Editorial: Thumbs down to CT police resisting getting COVID vaccine

Connecticut State Police badge.

Connecticut State Police badge.

Connecticut State Police

Thumbs down to the failure of many Connecticut police to get vaccinated. Some departments have come out against vaccine requirements, including Stamford, which reports that only 59 percent of the police staff have been vaccinated. Some city departments have a better turnout, including Danbury with 80 percent. Even worse, some departments did not — or would not — reply to the Hearst Connecticut Media Group’s requests for the data (including large cities Bridgeport, Hartford and Waterbury). Gov. Ned Lamont’s order to get vaccinated or take weekly tests does not apply to local law enforcement, though some municipalities have their own mandates. At a time when police everywhere face dangerous erosion in public trust, this is a step in the wrong direction.

Thumbs down to a report that showed more than 1,100 school suspensions were issued to 670 students in prekindergarten through second grade in the 2019-2020 school year. That this happened in spite of 2015 legislation that narrowed the parameters of when young children can be suspended from school makes the issue more urgent. “It’s absolutely indefensible,” said state Child Advocate Sarah Eagan, who said teachers need more support. Children of color make up some 70 percent of the suspensions, state officials said. Much of what is eligible for suspension is open to interpretation, but the numbers are clear that students are being shortchanged.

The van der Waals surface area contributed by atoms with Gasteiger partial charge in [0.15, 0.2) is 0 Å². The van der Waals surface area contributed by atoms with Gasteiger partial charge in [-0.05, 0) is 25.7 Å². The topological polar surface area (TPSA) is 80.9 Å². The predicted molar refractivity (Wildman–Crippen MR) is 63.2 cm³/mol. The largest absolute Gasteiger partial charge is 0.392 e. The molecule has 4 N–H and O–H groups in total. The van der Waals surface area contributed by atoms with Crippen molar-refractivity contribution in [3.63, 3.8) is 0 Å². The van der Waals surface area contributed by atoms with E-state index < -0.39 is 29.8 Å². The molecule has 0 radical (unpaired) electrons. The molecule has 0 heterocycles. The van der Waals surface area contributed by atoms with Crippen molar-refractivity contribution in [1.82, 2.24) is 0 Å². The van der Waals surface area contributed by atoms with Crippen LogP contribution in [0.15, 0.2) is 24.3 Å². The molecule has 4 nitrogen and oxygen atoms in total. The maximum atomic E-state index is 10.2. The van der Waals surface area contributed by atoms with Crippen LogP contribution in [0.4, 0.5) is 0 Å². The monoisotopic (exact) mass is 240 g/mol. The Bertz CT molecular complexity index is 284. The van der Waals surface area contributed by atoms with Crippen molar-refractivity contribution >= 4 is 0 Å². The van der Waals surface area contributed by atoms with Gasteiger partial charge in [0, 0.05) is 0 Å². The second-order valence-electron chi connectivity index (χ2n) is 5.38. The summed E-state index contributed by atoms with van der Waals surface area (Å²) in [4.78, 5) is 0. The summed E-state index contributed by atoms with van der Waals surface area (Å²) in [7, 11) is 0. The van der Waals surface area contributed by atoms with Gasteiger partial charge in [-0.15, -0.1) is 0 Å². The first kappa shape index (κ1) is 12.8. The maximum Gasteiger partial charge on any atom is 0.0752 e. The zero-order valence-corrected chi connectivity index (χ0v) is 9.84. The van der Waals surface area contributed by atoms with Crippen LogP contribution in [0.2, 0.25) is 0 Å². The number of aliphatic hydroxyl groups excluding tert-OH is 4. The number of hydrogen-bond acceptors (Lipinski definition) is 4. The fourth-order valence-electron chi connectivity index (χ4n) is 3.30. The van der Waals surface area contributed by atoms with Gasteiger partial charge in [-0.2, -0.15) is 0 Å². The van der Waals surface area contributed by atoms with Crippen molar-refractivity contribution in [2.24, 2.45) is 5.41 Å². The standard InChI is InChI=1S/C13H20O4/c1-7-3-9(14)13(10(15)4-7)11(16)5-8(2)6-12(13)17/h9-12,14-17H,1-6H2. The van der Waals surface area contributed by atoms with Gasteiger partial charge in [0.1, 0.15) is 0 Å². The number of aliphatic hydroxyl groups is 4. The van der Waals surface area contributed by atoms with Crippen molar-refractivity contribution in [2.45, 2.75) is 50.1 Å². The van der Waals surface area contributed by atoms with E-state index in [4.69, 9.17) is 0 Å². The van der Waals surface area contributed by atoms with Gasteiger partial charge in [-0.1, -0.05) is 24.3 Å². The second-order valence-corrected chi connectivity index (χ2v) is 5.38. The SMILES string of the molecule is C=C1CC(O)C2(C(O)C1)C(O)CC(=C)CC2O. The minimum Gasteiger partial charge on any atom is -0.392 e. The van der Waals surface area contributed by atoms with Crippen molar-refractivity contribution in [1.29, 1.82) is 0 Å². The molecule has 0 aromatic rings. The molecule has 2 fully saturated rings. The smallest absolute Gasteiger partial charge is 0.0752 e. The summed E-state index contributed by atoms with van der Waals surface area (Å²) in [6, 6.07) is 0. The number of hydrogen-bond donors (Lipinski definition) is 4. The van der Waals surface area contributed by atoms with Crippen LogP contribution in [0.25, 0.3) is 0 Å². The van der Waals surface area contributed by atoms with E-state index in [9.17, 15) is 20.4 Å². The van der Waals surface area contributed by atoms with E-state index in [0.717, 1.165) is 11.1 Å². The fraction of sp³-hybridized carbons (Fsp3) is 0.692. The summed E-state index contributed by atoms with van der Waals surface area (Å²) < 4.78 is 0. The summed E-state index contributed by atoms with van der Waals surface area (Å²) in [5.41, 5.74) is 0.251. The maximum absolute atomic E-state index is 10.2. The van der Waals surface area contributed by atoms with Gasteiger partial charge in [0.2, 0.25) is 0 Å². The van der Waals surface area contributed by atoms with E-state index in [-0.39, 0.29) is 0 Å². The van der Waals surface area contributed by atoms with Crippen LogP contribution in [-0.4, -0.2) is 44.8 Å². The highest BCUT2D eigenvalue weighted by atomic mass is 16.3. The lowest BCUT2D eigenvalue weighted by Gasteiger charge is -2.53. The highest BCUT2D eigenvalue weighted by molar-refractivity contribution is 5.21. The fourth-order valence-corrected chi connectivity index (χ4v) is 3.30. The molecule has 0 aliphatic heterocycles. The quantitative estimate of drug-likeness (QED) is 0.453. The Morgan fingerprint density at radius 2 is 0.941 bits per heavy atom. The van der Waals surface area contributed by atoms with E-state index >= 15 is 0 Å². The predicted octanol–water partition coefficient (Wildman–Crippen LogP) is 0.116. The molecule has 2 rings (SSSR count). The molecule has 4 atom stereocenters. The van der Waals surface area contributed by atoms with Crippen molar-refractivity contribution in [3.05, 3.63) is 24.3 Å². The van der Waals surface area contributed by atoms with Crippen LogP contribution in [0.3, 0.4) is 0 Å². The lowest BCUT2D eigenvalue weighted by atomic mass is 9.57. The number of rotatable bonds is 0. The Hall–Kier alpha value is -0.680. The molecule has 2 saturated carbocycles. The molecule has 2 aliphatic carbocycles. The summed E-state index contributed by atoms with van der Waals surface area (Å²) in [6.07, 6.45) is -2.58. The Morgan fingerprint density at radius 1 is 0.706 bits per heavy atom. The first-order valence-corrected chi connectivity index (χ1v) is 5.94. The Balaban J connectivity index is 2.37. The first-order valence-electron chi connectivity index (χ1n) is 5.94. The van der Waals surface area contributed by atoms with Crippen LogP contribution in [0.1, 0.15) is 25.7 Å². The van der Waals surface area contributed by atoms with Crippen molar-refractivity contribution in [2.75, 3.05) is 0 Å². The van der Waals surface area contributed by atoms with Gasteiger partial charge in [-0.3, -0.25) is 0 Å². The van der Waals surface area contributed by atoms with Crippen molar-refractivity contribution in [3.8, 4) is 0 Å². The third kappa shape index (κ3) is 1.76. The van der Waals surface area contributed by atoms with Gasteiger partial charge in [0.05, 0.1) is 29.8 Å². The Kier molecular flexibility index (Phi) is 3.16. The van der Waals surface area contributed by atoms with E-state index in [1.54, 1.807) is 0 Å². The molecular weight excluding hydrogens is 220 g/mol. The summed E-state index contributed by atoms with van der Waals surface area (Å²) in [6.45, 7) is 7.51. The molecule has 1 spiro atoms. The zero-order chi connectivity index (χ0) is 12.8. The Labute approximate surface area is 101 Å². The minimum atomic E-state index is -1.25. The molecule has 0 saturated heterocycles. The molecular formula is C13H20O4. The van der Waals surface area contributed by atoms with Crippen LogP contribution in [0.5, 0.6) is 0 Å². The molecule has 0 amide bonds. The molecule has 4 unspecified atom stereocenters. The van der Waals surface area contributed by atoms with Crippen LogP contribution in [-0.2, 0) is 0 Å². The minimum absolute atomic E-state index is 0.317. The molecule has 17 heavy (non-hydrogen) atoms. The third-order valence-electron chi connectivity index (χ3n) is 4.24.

Thumbs down to mosquitoes found in southeast Connecticut that tested positive for eastern equine encephalitis, a rare illness which affects the brain. The mosquitoes were trapped in Pachaug State Forest in Voluntown. Health officials advise residents to protect themselves, particularly at dusk and dawn, by wearing repellent and covering bare skin. Symptoms for EEE include high fever, headache, stiff neck and decreased consciousness. Mosquito activity is expected to diminish in the coming weeks.

Thumbs down to the poaching of wild turtles, which a group of state agencies is working to stop in an effort to protect local populations. Without disclosing details due to ongoing investigations, state officials have confirmed there have been significant turtle confiscations in the state in recent years. In response, the Collaborative to Combat the Illegal Trade in Turtles, a collection of law enforcement officials, biologists and conservationists, has recognized the need for a coordinated response, and is working across jurisdictions to offer protection. For anyone wondering, it’s illegal in Connecticut to keep native turtle species as pets.